The Libya crisis and the Spanish Civil War

March 15, 2011
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The conflict in Libya has stirred up memories of, and analogies with, the Spanish Civil War. Earlier this month, Australian foreign minister Kevin Rudd warned of aerial bombing campaigns, stating that “we should never forget Guernica.” Later, Tony Karon in Time magazine considered to what extent 2011 Libya is comparable to 1936 Spain:

In Spain, a fascist military coup in 1936 failed to overthrow a democratic government, which armed its citizenry to repel the army’s assault. The military quickly seized control of much of western Spain, however, and the conflict became a conventional war for territory.  [...] In Libya the scenario is reversed: A regime more akin to Franco’s is in power, and its well-armed professional military and mercenary adjuncts are defending the capital and other key urban areas from an onslaught by a hastily assembled citizens’ army carrying weapons looted from abandoned military arsenals and marching on Gaddafi’s citadels.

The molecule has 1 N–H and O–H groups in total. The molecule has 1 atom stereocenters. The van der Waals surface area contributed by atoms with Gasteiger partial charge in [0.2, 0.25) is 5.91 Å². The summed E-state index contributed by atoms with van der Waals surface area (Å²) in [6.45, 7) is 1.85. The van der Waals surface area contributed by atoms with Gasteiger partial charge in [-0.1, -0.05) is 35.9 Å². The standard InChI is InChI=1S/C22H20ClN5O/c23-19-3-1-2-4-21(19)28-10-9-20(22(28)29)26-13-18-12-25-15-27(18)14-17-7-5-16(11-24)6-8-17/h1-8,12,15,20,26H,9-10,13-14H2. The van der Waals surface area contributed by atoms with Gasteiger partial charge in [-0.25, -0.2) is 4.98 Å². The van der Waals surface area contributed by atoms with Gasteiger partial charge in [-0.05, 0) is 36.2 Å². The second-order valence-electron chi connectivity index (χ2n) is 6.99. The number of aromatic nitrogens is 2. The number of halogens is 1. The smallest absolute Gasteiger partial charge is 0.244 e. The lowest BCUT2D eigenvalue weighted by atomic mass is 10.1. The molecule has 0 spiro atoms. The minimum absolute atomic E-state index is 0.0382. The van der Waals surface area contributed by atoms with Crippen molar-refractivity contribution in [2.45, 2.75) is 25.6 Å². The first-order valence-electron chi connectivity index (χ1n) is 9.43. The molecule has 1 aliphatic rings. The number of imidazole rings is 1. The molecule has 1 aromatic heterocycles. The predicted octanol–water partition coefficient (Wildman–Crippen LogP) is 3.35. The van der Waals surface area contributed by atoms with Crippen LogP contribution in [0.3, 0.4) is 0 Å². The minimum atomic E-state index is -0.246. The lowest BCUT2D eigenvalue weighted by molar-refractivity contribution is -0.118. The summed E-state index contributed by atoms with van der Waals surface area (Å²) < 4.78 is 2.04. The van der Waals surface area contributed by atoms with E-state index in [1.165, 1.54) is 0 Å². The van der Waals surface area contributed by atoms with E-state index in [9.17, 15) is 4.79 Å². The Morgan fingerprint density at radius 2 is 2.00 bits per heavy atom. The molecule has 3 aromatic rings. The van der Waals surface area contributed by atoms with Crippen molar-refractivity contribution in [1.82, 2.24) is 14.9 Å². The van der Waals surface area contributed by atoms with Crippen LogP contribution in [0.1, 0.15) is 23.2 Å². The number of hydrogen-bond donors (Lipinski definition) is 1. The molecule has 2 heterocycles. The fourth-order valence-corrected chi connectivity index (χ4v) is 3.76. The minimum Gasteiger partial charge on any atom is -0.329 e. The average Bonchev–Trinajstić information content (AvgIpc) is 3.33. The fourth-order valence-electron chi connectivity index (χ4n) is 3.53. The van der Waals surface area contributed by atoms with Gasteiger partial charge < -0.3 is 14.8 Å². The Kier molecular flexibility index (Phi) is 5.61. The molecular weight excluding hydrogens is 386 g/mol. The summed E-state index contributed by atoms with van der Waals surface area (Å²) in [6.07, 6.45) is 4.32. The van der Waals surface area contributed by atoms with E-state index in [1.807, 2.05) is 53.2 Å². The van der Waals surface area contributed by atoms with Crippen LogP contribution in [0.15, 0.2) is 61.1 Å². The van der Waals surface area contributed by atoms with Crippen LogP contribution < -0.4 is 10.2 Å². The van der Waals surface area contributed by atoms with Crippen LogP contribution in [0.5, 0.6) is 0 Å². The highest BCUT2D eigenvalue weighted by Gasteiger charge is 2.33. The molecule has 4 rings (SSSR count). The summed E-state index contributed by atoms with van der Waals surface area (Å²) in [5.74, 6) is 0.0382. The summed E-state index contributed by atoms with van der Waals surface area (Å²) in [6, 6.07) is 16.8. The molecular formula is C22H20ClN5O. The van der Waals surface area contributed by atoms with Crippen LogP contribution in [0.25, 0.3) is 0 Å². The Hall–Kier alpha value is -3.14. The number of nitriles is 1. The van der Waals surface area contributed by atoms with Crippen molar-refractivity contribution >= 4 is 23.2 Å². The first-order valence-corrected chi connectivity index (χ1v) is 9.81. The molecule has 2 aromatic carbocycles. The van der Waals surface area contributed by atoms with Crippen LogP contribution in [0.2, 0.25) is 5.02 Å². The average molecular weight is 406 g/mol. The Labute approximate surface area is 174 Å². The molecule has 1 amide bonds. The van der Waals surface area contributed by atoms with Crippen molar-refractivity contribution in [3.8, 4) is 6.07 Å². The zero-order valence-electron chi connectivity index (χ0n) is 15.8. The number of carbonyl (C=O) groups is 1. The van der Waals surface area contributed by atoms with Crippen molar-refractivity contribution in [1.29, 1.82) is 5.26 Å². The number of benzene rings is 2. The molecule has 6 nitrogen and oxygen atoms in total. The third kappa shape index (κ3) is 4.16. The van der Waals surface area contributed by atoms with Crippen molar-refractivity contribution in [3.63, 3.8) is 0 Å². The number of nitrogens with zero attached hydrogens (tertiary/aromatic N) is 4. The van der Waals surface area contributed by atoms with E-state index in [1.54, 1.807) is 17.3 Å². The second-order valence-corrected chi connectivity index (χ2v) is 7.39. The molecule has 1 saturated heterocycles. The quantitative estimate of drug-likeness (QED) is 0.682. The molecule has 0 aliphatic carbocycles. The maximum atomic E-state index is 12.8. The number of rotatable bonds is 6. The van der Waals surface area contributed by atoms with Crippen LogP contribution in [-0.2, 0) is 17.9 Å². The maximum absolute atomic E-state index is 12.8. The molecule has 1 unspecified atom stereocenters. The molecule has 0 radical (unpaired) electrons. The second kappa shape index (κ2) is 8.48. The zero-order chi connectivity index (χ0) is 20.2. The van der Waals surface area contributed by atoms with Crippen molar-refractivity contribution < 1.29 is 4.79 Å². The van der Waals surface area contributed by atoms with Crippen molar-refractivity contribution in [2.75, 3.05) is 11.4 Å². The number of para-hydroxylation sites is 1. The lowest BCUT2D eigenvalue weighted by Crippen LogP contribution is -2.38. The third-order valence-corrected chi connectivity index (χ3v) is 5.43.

John Hilary, in The Guardian, added his two cents:

In the Spanish civil war many brave people felt so strongly that they sacrificed their own lives to support the struggle against fascism in that country. How incredible it would have seemed to them, less than a hundred years later, that people would be using a click of their mouse to send armies to fight battles that might end in the death of so many others.

And the issue sparked some discussions at the Huffington Post.

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